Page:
There is a quote that says: ‘the definition of insanity is doing the same thing over and over again and expecting a different result‘. It’s often attributed to Albert Einstein, but it perfectly describes the state of the oil sector in Nigeria. Governments come and go, oil licences are approved, and the heavy lifting is done by international oil companies headquartered in capital cities in far-away cities led by executives who’ve been to Nigeria a handful of times, if at all.
That’s the way it’s always been done. For all the talk of prosperity and economic empowerment, and no matter how many new committees or departments each new government creates to encourage the true potential of the sector, the oil business isn’t changing and isn’t flourishing. They do the same thing over and over and expect a different result. It’s not insanity, it’s negligence.
But within the stagnation, one company is at last doing things differently and the approach is already yielding results: Aiteo. I first read about Aiteo when the company shook off the old Sigmund Communecci brand and burst into the big leagues by fighting off some of the biggest names in global oil products to snap up what is thought to be Nigeria’s largest oil block: OML 29. OML 29 was one of these massively bounteous blocks that plenty had tried to make a success of and plenty had failed. A story of great potential being squandered by mismanagement – not such a bad metaphor for the industry as a whole.
But enter Aiteo. Leading a small consortium of indigenous oil companies, Aiteo snapped up OML 29 and boy have they showed the big players how it’s done. In its first year managing output from the block, Aiteo tripled production levels to almost 100,000 barrels per day (bdp). Shell, even at its absolute prime working the block, had just about managed 30,000. What’s more, Aiteo have kept those levels consistent rather than pulling the old trick of celebrating spikes on the graph to hide a modest output across the board. But as always, behind the statistics lies something more profound. A cultural shift, as much as a corporate one.
Aiteo has been relentless in the consistency with which it has championed the use independent, local operators to support its operations. Benedict Peters, Chairman of Aiteo Group, has made a point of publicly endorsing the 2010 Local Content Act and been one of the most vociferous evangelists for acting upon its recommendations. Writing for this website, OilVoice, earlier in the year Benedict Peters said that Nigeria needs a “renewed confidence in local content players” and has led by example by showing just exactly how a local firm can outflank the IOCs.
But outside of the nuts and bolts of running the operations of Aiteo, the business has demonstrated real leadership in the structure, ambitions and relationships it maintains very publicly. Plenty of indigenous oil companies are very happy to stay in their area, not cause any trouble, not explore opportunities beyond its own borders. And they wonder why the sector isn’t getting bigger or better?! Having an international vision for a company in today’s globalised world is absolutely essential. And if Shell or Chevron can bring the Netherlands or the United States to Nigeria, why shouldn’t Aiteo take Nigeria to the world? With due credit to the leadership of Benedict Peters, Aiteo took its first steps to a more international presence with the appointment of a former investment banker and former diplomat to the role of Group Advisor on Business and Capital Development. Tasked exclusively with ‘reinforcing the Group’s growth and diversification targets in Nigeria and across Africa as a whole’, according to a company press release from May this year, the appointment signals a decisive leap forward in building the stature of the business.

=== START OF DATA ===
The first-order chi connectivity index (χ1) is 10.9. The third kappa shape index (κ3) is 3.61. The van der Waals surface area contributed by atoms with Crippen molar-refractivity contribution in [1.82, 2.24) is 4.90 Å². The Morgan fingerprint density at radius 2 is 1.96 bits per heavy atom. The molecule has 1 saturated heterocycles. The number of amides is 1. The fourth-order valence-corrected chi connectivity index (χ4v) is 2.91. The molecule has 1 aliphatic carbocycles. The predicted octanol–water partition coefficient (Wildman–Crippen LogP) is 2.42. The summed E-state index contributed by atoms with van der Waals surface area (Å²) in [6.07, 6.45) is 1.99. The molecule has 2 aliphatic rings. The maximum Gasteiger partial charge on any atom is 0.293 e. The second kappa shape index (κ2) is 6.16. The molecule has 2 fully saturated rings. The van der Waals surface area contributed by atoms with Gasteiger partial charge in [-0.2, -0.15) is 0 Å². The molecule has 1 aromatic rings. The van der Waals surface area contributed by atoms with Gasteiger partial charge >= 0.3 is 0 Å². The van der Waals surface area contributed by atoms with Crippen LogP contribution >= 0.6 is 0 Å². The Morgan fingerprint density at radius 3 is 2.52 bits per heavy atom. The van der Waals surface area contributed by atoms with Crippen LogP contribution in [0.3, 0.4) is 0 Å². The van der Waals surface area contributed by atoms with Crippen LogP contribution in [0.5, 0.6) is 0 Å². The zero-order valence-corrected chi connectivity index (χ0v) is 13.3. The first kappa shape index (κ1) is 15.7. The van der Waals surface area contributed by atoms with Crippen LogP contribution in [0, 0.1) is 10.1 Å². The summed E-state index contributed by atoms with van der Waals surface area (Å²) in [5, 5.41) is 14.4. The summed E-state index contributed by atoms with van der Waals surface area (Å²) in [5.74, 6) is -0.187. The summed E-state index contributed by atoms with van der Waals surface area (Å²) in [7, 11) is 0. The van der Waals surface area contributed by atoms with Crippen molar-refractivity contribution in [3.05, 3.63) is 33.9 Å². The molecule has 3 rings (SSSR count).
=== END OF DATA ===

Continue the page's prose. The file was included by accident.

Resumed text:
So too at home Aiteo is providing a positive model for others to follow by addressing the public role that Nigerian oil companies play to support civil and social groups inside the country. Certainly a surprising move at the time, but no one today can criticise Aiteo’s decision to sponsor both the Nigerian Football Federation (NFF) and the coaching staff for its national soccer team, the Super Eagles. If the latest results against the mighty Cameroon are anything to go by (4-0 and 1-1, go on Eagles!), Aiteo’s sponsorship is bringing stability, funding and expertise to a team that has historically been constrained by management disruption.
It’s definitely an exciting time to be working in the oil market in Nigeria. It remains to be seen how the year will end out for the market, but if there are going to be more and more Aiteos then the reputation and stability of our biggest national asset is in safe hands for 2018 and the future.